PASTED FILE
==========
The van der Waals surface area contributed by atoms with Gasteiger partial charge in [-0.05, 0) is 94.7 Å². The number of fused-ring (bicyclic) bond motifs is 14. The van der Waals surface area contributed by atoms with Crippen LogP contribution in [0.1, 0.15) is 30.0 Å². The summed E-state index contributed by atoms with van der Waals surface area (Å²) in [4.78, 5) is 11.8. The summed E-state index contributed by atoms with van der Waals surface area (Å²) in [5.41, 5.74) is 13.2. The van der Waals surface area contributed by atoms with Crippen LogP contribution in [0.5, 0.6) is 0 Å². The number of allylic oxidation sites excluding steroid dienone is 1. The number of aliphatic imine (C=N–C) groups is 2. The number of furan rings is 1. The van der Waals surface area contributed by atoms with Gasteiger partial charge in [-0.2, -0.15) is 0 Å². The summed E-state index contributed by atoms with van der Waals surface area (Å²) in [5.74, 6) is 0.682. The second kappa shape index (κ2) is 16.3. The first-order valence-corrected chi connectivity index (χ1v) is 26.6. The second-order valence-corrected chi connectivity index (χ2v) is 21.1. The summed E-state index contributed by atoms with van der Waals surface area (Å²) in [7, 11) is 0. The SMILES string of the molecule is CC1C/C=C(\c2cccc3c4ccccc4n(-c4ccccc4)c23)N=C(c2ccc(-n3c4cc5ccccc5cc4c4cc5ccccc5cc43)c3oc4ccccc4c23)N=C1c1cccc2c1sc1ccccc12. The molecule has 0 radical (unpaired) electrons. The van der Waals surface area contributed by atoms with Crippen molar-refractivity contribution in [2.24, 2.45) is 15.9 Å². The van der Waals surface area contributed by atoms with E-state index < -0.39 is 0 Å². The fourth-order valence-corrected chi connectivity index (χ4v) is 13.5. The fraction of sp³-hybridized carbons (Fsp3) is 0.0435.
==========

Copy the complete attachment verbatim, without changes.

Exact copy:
The van der Waals surface area contributed by atoms with Gasteiger partial charge in [-0.05, 0) is 94.7 Å². The number of fused-ring (bicyclic) bond motifs is 14. The van der Waals surface area contributed by atoms with Crippen LogP contribution in [0.1, 0.15) is 30.0 Å². The summed E-state index contributed by atoms with van der Waals surface area (Å²) in [4.78, 5) is 11.8. The summed E-state index contributed by atoms with van der Waals surface area (Å²) in [5.41, 5.74) is 13.2. The van der Waals surface area contributed by atoms with Crippen LogP contribution in [0.5, 0.6) is 0 Å². The number of allylic oxidation sites excluding steroid dienone is 1. The number of aliphatic imine (C=N–C) groups is 2. The number of furan rings is 1. The van der Waals surface area contributed by atoms with Gasteiger partial charge in [-0.2, -0.15) is 0 Å². The summed E-state index contributed by atoms with van der Waals surface area (Å²) in [5.74, 6) is 0.682. The second kappa shape index (κ2) is 16.3. The first-order valence-corrected chi connectivity index (χ1v) is 26.6. The second-order valence-corrected chi connectivity index (χ2v) is 21.1. The summed E-state index contributed by atoms with van der Waals surface area (Å²) in [7, 11) is 0. The SMILES string of the molecule is CC1C/C=C(\c2cccc3c4ccccc4n(-c4ccccc4)c23)N=C(c2ccc(-n3c4cc5ccccc5cc4c4cc5ccccc5cc43)c3oc4ccccc4c23)N=C1c1cccc2c1sc1ccccc12. The molecule has 0 radical (unpaired) electrons. The van der Waals surface area contributed by atoms with Crippen molar-refractivity contribution in [2.24, 2.45) is 15.9 Å². The van der Waals surface area contributed by atoms with E-state index < -0.39 is 0 Å². The fourth-order valence-corrected chi connectivity index (χ4v) is 13.5. The fraction of sp³-hybridized carbons (Fsp3) is 0.0435.